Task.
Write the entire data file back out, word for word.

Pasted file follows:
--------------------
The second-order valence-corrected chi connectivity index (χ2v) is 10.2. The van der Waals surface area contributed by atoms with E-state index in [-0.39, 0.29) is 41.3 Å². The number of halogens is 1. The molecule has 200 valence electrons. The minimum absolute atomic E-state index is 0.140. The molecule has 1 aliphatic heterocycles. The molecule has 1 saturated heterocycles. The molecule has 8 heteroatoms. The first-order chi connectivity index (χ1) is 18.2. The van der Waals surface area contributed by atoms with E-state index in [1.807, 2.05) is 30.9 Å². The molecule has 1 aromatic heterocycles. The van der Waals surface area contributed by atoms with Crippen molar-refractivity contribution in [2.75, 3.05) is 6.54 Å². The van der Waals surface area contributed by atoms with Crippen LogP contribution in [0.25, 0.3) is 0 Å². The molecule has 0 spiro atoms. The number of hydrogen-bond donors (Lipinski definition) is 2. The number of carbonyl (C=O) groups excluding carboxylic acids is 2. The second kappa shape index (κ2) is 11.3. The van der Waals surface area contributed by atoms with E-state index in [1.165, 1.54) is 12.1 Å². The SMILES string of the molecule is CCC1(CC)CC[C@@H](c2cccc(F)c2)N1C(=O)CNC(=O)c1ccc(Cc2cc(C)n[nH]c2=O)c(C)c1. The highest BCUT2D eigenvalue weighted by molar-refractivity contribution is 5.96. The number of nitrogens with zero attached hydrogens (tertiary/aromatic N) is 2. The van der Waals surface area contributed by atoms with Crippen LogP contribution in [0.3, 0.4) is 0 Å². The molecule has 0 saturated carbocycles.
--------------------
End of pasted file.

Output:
The second-order valence-corrected chi connectivity index (χ2v) is 10.2. The van der Waals surface area contributed by atoms with E-state index in [-0.39, 0.29) is 41.3 Å². The number of halogens is 1. The molecule has 200 valence electrons. The minimum absolute atomic E-state index is 0.140. The molecule has 1 aliphatic heterocycles. The molecule has 1 saturated heterocycles. The molecule has 8 heteroatoms. The first-order chi connectivity index (χ1) is 18.2. The van der Waals surface area contributed by atoms with E-state index in [1.807, 2.05) is 30.9 Å². The molecule has 1 aromatic heterocycles. The van der Waals surface area contributed by atoms with Crippen molar-refractivity contribution in [2.75, 3.05) is 6.54 Å². The van der Waals surface area contributed by atoms with Crippen LogP contribution in [0.25, 0.3) is 0 Å². The molecule has 0 spiro atoms. The number of hydrogen-bond donors (Lipinski definition) is 2. The number of carbonyl (C=O) groups excluding carboxylic acids is 2. The second kappa shape index (κ2) is 11.3. The van der Waals surface area contributed by atoms with E-state index in [1.165, 1.54) is 12.1 Å². The SMILES string of the molecule is CCC1(CC)CC[C@@H](c2cccc(F)c2)N1C(=O)CNC(=O)c1ccc(Cc2cc(C)n[nH]c2=O)c(C)c1. The highest BCUT2D eigenvalue weighted by molar-refractivity contribution is 5.96. The number of nitrogens with zero attached hydrogens (tertiary/aromatic N) is 2. The van der Waals surface area contributed by atoms with Crippen LogP contribution in [0.3, 0.4) is 0 Å². The molecule has 0 saturated carbocycles.